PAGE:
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I write a bash script with a --verbose option, where I want to write most lines before I execute them

xinput --set-prop "$TP" "Device Accel Constant Deceleration" $TOUCHPAD_DECELERATION

I would like to have exactly that output with quotes but the variables execuded, so the user can copy and paste that command to execute it again.

This would be the (more and more complicated, if there are a lot of quotes in the command) workaround with writing the line twice:

echo 'xinput --set-prop "'"$TP"'" "Device Accel Constant Deceleration" '"$TOUCHPAD_DECELERATION"
xinput --set-prop "$TP" "Device Accel Constant Deceleration" $TOUCHPAD_DECELERATION

How can I write the outcome ot this line with echo without having to write twice?

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2 Answers 2

up vote 8 down vote accepted

You can use the set -x option. set -x will:

Print a trace of simple commands, for commands, case commands, select commands, and arithmetic for commands and their arguments or associated word lists after they are expanded and before they are executed. The value of the PS4 variable is expanded and the resultant value is printed before the command and its expanded arguments.

If you write:

set -x
var="Hello world"
echo "I say: " $var

then the output will be:

+ var='Hello world'
+ echo 'I say:' Hello world
I say: Hello world

The + is the value of PS4. To suppress it, add PS4= after your set -x line, or change it by setting PS4 to another value.

set -x can also be enabled with set -o xtrace. To disable the option again, use set +x.

If there are only some commands you want to print out, you can run them in a subshell:

( set -x ; echo "I say: " $var )
+ echo 'I say:' Hello world
I say: Hello world

Putting the command in parentheses will apply set -x just for this command, and disable it automatically at the end.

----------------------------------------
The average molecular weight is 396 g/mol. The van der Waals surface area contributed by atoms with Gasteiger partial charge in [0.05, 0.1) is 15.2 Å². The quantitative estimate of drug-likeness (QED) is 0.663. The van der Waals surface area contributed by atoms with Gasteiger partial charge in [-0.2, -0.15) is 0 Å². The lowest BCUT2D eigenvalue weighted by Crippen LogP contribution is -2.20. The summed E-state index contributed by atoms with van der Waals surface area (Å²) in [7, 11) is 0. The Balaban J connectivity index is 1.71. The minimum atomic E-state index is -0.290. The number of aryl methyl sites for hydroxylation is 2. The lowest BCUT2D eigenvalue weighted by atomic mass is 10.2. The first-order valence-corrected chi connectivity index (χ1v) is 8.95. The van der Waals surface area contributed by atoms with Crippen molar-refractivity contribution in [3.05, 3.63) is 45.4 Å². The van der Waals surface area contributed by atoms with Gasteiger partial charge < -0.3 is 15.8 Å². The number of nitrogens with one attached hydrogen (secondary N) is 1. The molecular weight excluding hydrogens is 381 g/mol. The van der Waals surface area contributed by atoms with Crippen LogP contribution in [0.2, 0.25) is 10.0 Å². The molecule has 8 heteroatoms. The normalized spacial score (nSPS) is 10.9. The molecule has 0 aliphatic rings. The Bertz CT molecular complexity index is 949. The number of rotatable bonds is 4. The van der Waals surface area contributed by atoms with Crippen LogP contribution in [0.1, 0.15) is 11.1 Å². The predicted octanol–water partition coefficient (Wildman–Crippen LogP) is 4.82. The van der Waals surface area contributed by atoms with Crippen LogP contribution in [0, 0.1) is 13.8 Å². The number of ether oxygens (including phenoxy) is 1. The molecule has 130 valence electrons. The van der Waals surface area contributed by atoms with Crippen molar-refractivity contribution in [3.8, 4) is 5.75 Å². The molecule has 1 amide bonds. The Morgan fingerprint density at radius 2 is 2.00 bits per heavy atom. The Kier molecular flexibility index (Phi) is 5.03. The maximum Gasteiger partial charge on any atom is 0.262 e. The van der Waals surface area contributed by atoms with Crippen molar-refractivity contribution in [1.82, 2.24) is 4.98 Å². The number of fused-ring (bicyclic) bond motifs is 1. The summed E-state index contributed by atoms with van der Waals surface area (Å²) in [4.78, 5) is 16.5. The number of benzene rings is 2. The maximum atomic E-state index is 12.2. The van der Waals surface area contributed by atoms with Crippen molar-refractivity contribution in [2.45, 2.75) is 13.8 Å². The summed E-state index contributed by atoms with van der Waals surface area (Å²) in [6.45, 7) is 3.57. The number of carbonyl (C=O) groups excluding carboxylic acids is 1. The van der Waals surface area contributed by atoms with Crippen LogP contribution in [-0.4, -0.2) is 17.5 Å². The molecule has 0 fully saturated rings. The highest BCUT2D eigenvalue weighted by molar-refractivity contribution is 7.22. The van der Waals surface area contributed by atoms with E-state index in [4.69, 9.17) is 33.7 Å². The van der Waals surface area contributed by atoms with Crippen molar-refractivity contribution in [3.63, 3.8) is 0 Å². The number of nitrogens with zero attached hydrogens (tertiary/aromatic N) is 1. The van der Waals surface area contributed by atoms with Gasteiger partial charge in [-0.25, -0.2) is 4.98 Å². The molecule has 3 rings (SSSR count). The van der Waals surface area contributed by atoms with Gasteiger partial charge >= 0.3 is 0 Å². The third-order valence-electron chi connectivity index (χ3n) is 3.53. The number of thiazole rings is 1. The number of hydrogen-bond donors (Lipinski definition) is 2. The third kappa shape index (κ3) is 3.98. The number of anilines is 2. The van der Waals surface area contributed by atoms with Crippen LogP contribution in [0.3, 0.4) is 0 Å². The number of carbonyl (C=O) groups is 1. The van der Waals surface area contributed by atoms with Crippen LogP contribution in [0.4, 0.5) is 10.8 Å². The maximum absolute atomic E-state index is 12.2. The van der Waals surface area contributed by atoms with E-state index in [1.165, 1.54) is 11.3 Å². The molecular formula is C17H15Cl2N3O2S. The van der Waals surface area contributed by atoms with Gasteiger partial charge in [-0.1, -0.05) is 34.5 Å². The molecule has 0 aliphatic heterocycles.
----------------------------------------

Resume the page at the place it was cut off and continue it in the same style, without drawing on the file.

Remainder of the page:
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That sounds nice, but How do you combine this with if [ $VERBOSE ]; So it is only printed out, if --verbose is called? –  rubo77 Jul 4 at 10:25
    
@rubo77 just put the set -x within the if block: if [ $VERBOSE ]; then set -x; fi or, better, $VERBOSE && set -x. –  terdon Jul 4 at 10:31
    
ok, and then put a set +x after each of those lines –  rubo77 Jul 4 at 10:40
    
@rubo77 no. You only need to do it once, at the start of your script. –  terdon Jul 4 at 10:42
    
If I would put set -x at the top, then the whole script will be printed out while executed, which is far too much. Only some lines should be verbose, so stopping with set +x is great, only a drawback, that it also prints out this last command: + set +x –  rubo77 Jul 4 at 10:54

I use a function for things like this:

#########################################################
# Function to facilitate printing of commands being run #
#########################################################
runthis(){
    echo "$@" 1>&2
    eval "$@"
}

Now, whenever I want to run a command in my script, I run it like this

runthis xinput --set-prop \"$TP\" \"Device Accel Constant Deceleration\" \"$TOUCHPAD_DECELERATION\"
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It doesn't quote parameters, so "Device Accel Constant Deceleration" will become four separate arguments if you copy and paste it. –  Michael Homer Jul 4 at 10:08
    
@MichaelHomer no it won't. Note that I am passing that string quoted and so, since "$@" is also quoted, it will be treated as a single argument. You can test this by adding for i in "$@"; do echo "$i"; done in the function. You might also want to read What is the difference between $* and $@?. –  terdon Jul 4 at 10:15
    
It outputs (say) xinput --set-prop hello Device Accel Constant Deceleration this is a test. There are no quotes in the output to be copy-pasted (although echo does get them as single arguments because it's $@, yes). –  Michael Homer Jul 4 at 10:16
    
@MichaelHomer ah, yes you're quite right. I had missed the part of the question that explained that the objective was to copy/paste the command. Bugger, that complicates things, I was forced to use eval. –  terdon Jul 4 at 10:29
    
Ah I see, you need to add backslashes in the call everywhere then, ok. –  rubo77 Jul 4 at 10:37

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